Del. Jeff Bourne, D-Richmond, addresses a news conference as Del. Delores McQuinn, D-Richmond (left); Richmond School Board Vice Chairman Patrick Sapini; and Sen. Jennifer McClellan, D-Richmond, listen.

While the General Assembly took steps last year to change the way students are disciplined, several Virginia lawmakers want to go even further. Bills filed in both the House of Delegates and Senate would prohibit students from being found guilty of disorderly conduct for actions in school — where nearly two in five disorderly conduct complaints against children originate, according to state data.

“Nobody is saying disruption in the classroom is acceptable, but it could be handled with a suspension or a letter to a parent,” said Del. Mike Mullin, D-Newport News, a former prosecutor. “It doesn’t have to lead to incarceration.”

The bills — filed by Mullin; Del. Jeff Bourne, D-Richmond; and Sen. Jennifer McClellan, D-Richmond — would exempt students from a disorderly conduct charge if they misbehave at school or on a school bus.

Disorderly conduct is a misdemeanor in Virginia with a potential punishment of up to a year in jail and a fine of up to $2,500. It’s defined generally as disrupting an activity “with the intent to cause public inconvenience, annoyance or alarm.”

“Our students cannot learn if they’re being put out of school because of behavioral issues,” McClellan said Wednesday at a Legislative Black Caucus news conference that outlined the caucus’s legislative priorities for the session, including student discipline reform.

Said Bourne: “This is really the next step in trying to disrupt the school-to-prison pipeline.”

Between 2013-14 and 2017-18, there were more than 7,000 disorderly conduct complaints made against Virginia children, according to the Department of Juvenile Justice. Three in five complaints came from police, with others coming from school officials and school resource officers.

Nearly two in three complaints from school officials or SROs were filed against black students — far greater than the percentage of black students in Virginia schools. The total number of complaints — not just disorderly conduct — made from school officials rose 7 percent between the 2015-16 and 2017-18 school years, according to DJJ.

“We’ve seen a criminalization of conduct that really should have been corrected,” Bourne said.

Legislators were successful last year in changing part of the state’s student discipline system.

A bill from Bourne cut the maximum length of a long-term suspension from 364 calendar days to 45 school days, while another bill from Sen. Bill Stanley, R-Franklin County, barred school districts from suspending students in pre-K through third grade for more than three days in most cases. While those two bills passed last year and took effect this school year, legislators said they would return to the issue of school discipline this session.

“This is another piece of the policy puzzle, but the other side to the coin is we have to have more resources to support our teachers and correct the behavior on an ongoing basis,” Bourne said. The former Richmond School Board chairman credited the number of complaints to having more SROs, whose presence he said allows teachers to take “an easy approach” and send disruptive students their way.

Amy Woolard, the policy coordinator at the Charlottesville-based Legal Aid Justice Center, attributed the large number of police referrals in part to a lack of understanding of the role of SROs.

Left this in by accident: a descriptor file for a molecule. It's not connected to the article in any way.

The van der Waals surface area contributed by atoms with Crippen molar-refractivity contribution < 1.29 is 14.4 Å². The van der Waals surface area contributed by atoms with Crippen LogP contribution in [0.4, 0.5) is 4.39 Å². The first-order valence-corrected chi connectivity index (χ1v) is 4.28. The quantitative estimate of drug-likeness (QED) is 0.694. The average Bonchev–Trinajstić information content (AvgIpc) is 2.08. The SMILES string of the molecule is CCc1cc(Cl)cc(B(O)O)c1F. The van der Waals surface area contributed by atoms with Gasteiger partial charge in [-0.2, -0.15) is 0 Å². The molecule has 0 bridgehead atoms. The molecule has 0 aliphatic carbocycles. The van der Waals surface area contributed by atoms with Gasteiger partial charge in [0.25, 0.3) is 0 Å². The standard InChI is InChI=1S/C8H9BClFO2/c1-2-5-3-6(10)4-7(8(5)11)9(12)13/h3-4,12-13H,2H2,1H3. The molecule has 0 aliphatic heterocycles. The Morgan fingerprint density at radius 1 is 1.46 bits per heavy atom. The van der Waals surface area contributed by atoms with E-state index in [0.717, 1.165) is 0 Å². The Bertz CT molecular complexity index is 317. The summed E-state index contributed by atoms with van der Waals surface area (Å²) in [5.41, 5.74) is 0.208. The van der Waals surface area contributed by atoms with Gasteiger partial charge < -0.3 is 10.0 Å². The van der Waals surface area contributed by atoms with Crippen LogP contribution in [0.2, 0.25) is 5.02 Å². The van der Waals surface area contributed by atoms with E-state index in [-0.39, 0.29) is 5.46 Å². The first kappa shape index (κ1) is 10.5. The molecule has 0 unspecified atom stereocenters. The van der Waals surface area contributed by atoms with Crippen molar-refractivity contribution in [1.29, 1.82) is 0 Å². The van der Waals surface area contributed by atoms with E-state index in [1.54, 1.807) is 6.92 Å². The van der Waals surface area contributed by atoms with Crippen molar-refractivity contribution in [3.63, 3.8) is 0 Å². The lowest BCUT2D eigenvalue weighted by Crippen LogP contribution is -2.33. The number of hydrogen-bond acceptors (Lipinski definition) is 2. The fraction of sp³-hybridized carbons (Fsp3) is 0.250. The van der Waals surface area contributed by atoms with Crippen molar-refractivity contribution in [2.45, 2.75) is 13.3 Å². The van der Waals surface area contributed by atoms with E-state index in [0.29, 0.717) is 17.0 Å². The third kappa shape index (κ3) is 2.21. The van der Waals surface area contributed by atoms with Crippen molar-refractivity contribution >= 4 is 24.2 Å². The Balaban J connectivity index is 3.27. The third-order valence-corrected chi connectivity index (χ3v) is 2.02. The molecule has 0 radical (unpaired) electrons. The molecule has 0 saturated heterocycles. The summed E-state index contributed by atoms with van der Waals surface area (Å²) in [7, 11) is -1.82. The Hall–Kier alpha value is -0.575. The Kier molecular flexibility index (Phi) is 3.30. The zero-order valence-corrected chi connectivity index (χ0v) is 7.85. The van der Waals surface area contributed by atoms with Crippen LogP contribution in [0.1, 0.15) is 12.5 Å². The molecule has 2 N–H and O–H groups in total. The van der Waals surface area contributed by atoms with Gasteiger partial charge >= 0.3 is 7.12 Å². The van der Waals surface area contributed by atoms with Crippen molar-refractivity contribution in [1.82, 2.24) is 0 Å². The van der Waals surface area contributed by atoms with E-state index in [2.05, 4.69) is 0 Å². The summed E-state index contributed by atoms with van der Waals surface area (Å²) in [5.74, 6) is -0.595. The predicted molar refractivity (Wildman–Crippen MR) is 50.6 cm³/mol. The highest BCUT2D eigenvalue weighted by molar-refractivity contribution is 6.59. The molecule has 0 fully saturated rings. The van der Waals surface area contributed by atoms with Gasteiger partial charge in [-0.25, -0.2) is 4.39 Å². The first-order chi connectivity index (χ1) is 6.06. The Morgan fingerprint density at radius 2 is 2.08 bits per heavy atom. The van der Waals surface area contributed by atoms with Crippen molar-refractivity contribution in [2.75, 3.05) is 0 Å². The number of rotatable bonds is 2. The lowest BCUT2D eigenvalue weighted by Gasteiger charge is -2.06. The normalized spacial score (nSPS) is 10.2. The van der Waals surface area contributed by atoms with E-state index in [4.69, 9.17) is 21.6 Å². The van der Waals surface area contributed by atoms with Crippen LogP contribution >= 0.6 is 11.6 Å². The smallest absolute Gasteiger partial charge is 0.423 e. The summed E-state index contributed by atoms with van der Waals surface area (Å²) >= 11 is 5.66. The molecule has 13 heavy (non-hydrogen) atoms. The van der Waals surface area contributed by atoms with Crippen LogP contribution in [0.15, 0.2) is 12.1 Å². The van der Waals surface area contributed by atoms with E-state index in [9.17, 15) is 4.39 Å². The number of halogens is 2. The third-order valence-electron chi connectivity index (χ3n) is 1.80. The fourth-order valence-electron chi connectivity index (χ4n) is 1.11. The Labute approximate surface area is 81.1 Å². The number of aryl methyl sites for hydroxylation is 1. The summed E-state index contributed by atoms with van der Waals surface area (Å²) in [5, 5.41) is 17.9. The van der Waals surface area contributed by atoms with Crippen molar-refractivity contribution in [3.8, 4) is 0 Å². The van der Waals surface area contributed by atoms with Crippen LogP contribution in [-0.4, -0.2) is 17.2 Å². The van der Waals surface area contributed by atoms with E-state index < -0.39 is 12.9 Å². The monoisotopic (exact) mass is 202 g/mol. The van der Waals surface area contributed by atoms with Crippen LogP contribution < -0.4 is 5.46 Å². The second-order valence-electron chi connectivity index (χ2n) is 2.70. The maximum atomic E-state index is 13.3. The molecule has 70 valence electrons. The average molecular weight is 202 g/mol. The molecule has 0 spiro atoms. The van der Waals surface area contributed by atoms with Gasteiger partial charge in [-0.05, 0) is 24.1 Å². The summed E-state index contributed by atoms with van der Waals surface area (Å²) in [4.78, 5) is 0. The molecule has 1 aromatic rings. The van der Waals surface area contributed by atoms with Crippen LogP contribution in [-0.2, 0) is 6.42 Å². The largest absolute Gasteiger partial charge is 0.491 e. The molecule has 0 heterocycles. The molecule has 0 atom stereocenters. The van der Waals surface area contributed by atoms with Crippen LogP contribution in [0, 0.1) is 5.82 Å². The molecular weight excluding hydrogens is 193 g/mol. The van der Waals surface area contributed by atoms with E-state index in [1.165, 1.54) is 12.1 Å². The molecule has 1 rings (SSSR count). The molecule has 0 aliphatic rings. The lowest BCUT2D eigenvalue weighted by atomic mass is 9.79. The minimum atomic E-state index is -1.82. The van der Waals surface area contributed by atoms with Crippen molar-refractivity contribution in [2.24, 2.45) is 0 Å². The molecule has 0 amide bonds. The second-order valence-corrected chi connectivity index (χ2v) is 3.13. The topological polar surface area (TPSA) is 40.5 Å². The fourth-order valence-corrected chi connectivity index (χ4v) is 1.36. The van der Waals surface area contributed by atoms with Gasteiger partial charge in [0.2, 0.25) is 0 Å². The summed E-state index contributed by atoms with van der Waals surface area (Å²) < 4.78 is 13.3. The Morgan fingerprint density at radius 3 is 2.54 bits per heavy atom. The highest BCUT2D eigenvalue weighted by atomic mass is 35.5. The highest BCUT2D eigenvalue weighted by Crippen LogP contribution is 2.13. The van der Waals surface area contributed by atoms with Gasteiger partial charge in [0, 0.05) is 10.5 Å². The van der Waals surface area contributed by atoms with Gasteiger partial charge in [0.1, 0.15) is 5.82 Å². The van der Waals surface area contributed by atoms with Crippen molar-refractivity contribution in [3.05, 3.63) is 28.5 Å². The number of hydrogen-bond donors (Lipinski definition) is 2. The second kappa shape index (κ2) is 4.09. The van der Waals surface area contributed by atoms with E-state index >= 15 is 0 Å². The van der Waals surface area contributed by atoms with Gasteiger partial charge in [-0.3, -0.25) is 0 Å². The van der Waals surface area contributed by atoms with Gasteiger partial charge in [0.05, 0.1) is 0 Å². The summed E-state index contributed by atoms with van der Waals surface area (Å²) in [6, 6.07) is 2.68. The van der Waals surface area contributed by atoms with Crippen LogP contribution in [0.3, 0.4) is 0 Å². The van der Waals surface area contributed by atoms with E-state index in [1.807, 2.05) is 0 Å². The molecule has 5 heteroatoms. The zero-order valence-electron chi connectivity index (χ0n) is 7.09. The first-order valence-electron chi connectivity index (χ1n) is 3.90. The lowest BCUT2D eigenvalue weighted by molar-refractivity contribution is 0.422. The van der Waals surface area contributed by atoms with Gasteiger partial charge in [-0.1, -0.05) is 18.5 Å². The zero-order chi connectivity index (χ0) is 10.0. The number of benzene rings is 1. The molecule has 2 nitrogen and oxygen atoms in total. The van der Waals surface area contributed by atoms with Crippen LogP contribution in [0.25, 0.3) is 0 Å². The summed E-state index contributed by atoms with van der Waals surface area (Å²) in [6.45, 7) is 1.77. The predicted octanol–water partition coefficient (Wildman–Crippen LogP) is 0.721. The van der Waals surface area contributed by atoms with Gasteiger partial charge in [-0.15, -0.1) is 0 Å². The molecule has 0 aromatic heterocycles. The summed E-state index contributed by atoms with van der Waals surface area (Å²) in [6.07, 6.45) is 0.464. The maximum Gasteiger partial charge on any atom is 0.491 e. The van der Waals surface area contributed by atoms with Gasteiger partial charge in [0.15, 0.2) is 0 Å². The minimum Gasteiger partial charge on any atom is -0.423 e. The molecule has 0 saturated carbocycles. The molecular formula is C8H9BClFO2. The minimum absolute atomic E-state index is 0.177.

“Charges like disorderly are stemming from a confusion of the role of school resource officers in our school buildings,” she said. “Disorderly conduct is really taking an issue that is for schools to handle and suddenly putting it under the purview of law enforcement and our courts.”

Disorderly conduct complaints made up 13 percent of all complaints from SROs, according to state data.

A bill from Sen. Mamie Locke, D-Hampton, would require schools with resource officers to have a memorandum of understanding with local law enforcement to define what exactly the officers are supposed to do.

In a statement Saturday, the Virginia Sheriffs’ Association said it’s concerned with the proposed disorderly conduct changes.

“Many sheriffs give several warnings before making formal charges,” it said. “We question how the bill would impact public safety in the school setting by removing an option that would prevent an assault.”

The role of SROs has come under scrutiny after the deadly school shooting in Florida in February prompted widespread reviews of school safety nationwide.

A special committee of House of Delegates members signed off on a series of recommendations, including increasing the number of SROs and requiring agreements like the ones Locke’s bill would require.

Researchers at Virginia Tech found in 2017 that black students account for 23 percent of Virginia’s student enrollment, but half the referrals to juvenile courts from schools.

“That’s an unacceptable outcome,” Mullin said of the disproportionate number of black students referred to police.

A variation of the proposed changes failed in the House in 2016. A bill from Del. Dave LaRock, R-Loudoun, would have prevented students who were 14 and younger from facing criminal charges for disorderly conduct at school. It was killed by the full chamber.

Bourne’s and Mullin’s bills have been referred to the House Committee for Courts of Justice, headed by Del. Rob Bell, R-Albemarle. Bell, who voted against the 2016 bill, did not return a request for comment.

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